Volume 41, Issue 6 - June 2006
Consumer Reports’ Push Would Require Safety Glazing in Tables
The lack of a standard regulating the use of glass in tabletops has led to numerous injuries in the United States, according to the Consumers Union of the U.S., publishers of Consumer Reports magazine. The publication says more than 15,000 people are injured each year in accidents involving glass furniture. Don Mays, director of product safety for Consumer Reports, says that statistic comes from U.S. Consumer Product Safety Commission (CPSC) data. Mays explained the data is a result of a CPSC survey of hospitals across the country.
“The number is that of emergency room treatments per year,” said Mays. “It does not include [those injured people] who treat themselves at home.”
Armed with this information, Consumer Reports decided to conduct testing of glass tabletops. Mays said that in order to conduct the testing, they purchased tables from mass retailers. They then, simply “broke the glass tables,” said Mays. He explained that to do so they slammed a heavy impact device onto the table. Some tables that were tested contained annealed glass, others contained tempered glass.
Mays said the large, jagged edges of broken annealed glass are what can be dangerous and cause injury. And, according to Consumer Reports, if a table is not labeled “safety glass” consumers should not purchase it.
Addressing the fact that there is no industry standard for furniture glass, Mays said they have made a proposal to ASTM to write one.
“It’s [the proposal] in its infancy,” he said. “We are asking for a performance/safety standard that requires tabletops to contain safety or tempered glass.”
Drew Mayberry, president of Lenoir Mirror in Lenoir, N.C., said he is surprised that there are no such standards. Yet if there were a standard for furniture glass it would have a minimal affect on domestic producers since so many glass products for furniture are now imported. He said thick glass has been coming in from offshore for years, and the product quality is comparable to that of domestic producers.
“The proactive approach would be for domestic fabricators to establish their own safety specifications without regulatory involvement,” says Mayberry. “Unfortunately, that adds more expense to items that are already being undersold by foreign competition. Ultimately, the consumer or retailer (who is closest to the consumer) will drive the decision as to what should be offered.”
Some industry experts, however, don’t necessarily agree with Mays’ take on the matter.
“There’s lots of glass used in furniture and if you force everyone to have to use tempered glass it will probably reduce the amount sold by about 75 percent,” said Bob Lawrence, president of Craftsman Fabricated Glass in Houston, explaining that tempered glass is more expensive than annealed.
Lawrence says the problem, most likely, isn’t so much that the glass is not tempered, but that thinner annealed glass is being used more and more.
“[Furniture] prices are going down because the glass is getting thinner,” said Lawrence. “The thinner the glass the easier it is to break.”
Jeff Carpenter with Boltz, a furniture manufacturer that produces numerous glass-topped products that also buys domestically-produced glass, said his company has done little research into the types of glass they use.
“The only research we’ve conducted was to find who could make/cut glass to fit our specific sizes,” said Carpenter. “We use standard [annealed] glass in all of our products unless a customer specifically requests special glass and 99.9 percent of the time the request is for a different size. We have had no complaints from any customer concerning our glass.”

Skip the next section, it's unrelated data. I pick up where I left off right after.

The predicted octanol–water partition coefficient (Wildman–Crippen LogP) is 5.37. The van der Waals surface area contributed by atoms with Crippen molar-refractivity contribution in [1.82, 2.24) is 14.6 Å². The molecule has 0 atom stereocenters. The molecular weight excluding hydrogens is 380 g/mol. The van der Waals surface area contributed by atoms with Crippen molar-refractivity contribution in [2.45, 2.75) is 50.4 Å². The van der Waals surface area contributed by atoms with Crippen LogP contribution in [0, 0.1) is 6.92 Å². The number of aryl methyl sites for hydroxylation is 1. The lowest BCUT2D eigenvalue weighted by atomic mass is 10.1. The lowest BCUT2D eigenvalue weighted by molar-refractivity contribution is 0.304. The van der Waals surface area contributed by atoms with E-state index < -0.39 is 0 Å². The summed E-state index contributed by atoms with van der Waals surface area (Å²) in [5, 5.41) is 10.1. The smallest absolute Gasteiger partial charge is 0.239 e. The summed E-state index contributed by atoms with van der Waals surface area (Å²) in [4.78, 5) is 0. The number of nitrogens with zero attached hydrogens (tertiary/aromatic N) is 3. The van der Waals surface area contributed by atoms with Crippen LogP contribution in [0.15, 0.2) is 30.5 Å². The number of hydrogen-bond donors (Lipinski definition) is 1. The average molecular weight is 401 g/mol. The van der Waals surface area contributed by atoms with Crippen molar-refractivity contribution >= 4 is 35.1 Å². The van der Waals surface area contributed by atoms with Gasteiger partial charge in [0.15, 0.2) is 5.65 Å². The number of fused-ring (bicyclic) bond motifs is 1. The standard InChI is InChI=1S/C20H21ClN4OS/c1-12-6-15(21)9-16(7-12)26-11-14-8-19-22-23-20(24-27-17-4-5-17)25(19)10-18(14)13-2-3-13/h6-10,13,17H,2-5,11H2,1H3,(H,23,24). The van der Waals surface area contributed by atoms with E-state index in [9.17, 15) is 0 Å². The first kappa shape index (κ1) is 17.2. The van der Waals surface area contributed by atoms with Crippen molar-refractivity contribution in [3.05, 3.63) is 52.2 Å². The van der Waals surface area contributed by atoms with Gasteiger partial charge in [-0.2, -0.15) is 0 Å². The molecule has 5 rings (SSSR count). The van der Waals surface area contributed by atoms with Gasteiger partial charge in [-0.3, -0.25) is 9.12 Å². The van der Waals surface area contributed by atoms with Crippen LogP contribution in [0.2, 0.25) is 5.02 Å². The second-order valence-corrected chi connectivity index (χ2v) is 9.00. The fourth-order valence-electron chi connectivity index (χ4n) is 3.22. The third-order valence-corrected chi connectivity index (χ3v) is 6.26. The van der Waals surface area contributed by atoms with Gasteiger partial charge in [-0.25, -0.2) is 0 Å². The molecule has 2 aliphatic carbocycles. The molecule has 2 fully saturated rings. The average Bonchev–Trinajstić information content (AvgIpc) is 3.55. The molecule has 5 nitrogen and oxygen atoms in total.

Bryan Carter is the president and owner of Memphis-based Glassical Inc., Boltz’s glass supplier. He said a standard that would require safety/tempered glass in tabletops would have a huge impact on the industry.
“It would radically increase the cost, particularly the cost of thick glass, and would significantly reposition glass as far as the choices available,” said Carter. Like Lawrence, Carter pointed out that the cost to temper glass is vast compared to annealing glass.
“Small companies don’t typically have tempering ovens, and most of the large companies that temper don’t do custom work. This [a standard] could again push the whole industry offshore.” Carter continued, “It could devastate the small guys since the cost of custom tempering is outrageous.”
But what about the Consumer Reports 15,000-plus injury statistic? Carter said he has more than 20 years in the business and before owning his own company was responsible for a great deal of the furniture glass produced by Binswanger. “And I have yet to meet anyone injured by a tabletop,” he said.
And, according to Carter, there is a downside to tempered glass as well.
“It is very edge sensitive to breaking,” he said. “So if you strike the edge the likelihood to break is much higher.”
ASTM subcommittee F 15.42 on Furniture Safety (under Committee F 15 on Consumer Products) confirmed discussions had been held regarding the development of a safety standard for glass in furniture. According to Greg Carney, technical director for the Glass Association of North America (GANA), subcommittee members are discussing the scope of the potential standard and have requested injury/fatality data to clarify the issues and for applicable glass standards.
“A task group is being formed to develop the standard and we are volunteering to participate on behalf of the flat glass industry,” said Carney. “Through the membership of GANA we will be also be seeking input from glass fabricators supplying the furniture industry regarding industry practices, safety guidelines and application considerations to share with the task group and subcommittee,” he said.
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